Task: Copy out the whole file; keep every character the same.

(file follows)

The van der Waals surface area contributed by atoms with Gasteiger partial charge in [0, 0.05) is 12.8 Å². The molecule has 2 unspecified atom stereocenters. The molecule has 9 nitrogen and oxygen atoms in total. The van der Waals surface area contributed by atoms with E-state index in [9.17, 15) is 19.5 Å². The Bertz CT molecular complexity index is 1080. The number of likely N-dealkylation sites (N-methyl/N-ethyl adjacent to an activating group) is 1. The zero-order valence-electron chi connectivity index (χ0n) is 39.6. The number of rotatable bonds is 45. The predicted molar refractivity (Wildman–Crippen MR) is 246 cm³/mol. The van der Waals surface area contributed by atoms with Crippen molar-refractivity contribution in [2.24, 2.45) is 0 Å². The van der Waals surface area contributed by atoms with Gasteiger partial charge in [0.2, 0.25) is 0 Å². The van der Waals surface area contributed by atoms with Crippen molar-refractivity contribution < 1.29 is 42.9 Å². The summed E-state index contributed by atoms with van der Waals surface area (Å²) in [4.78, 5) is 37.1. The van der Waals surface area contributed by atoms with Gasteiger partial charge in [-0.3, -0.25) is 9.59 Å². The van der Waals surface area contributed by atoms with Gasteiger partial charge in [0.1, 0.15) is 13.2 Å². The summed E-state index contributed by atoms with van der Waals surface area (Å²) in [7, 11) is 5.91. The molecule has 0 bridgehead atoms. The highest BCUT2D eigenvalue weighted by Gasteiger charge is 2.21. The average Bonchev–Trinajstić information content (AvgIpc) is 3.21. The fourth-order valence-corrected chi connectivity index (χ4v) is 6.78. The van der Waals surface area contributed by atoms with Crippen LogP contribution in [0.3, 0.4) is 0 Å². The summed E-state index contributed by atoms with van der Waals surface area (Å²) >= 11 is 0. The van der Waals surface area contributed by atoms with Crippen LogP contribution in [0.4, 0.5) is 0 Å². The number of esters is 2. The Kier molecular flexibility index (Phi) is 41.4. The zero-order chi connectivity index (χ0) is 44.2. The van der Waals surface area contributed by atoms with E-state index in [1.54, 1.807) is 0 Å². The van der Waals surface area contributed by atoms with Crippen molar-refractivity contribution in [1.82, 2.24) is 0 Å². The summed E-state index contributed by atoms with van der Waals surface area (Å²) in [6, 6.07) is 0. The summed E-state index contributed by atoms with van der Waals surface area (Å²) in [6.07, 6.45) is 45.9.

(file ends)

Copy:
The van der Waals surface area contributed by atoms with Gasteiger partial charge in [0, 0.05) is 12.8 Å². The molecule has 2 unspecified atom stereocenters. The molecule has 9 nitrogen and oxygen atoms in total. The van der Waals surface area contributed by atoms with E-state index in [9.17, 15) is 19.5 Å². The Bertz CT molecular complexity index is 1080. The number of likely N-dealkylation sites (N-methyl/N-ethyl adjacent to an activating group) is 1. The zero-order valence-electron chi connectivity index (χ0n) is 39.6. The number of rotatable bonds is 45. The predicted molar refractivity (Wildman–Crippen MR) is 246 cm³/mol. The van der Waals surface area contributed by atoms with Crippen molar-refractivity contribution in [2.24, 2.45) is 0 Å². The van der Waals surface area contributed by atoms with Gasteiger partial charge in [0.2, 0.25) is 0 Å². The van der Waals surface area contributed by atoms with Crippen molar-refractivity contribution < 1.29 is 42.9 Å². The summed E-state index contributed by atoms with van der Waals surface area (Å²) in [4.78, 5) is 37.1. The van der Waals surface area contributed by atoms with Gasteiger partial charge in [-0.3, -0.25) is 9.59 Å². The van der Waals surface area contributed by atoms with Gasteiger partial charge in [0.1, 0.15) is 13.2 Å². The summed E-state index contributed by atoms with van der Waals surface area (Å²) in [7, 11) is 5.91. The molecule has 0 bridgehead atoms. The highest BCUT2D eigenvalue weighted by Gasteiger charge is 2.21. The average Bonchev–Trinajstić information content (AvgIpc) is 3.21. The fourth-order valence-corrected chi connectivity index (χ4v) is 6.78. The van der Waals surface area contributed by atoms with Crippen LogP contribution in [0.3, 0.4) is 0 Å². The summed E-state index contributed by atoms with van der Waals surface area (Å²) >= 11 is 0. The van der Waals surface area contributed by atoms with Crippen LogP contribution in [0.4, 0.5) is 0 Å². The number of esters is 2. The Kier molecular flexibility index (Phi) is 41.4. The zero-order chi connectivity index (χ0) is 44.2. The van der Waals surface area contributed by atoms with E-state index in [1.54, 1.807) is 0 Å². The van der Waals surface area contributed by atoms with Crippen molar-refractivity contribution in [1.82, 2.24) is 0 Å². The summed E-state index contributed by atoms with van der Waals surface area (Å²) in [6, 6.07) is 0. The summed E-state index contributed by atoms with van der Waals surface area (Å²) in [6.07, 6.45) is 45.9.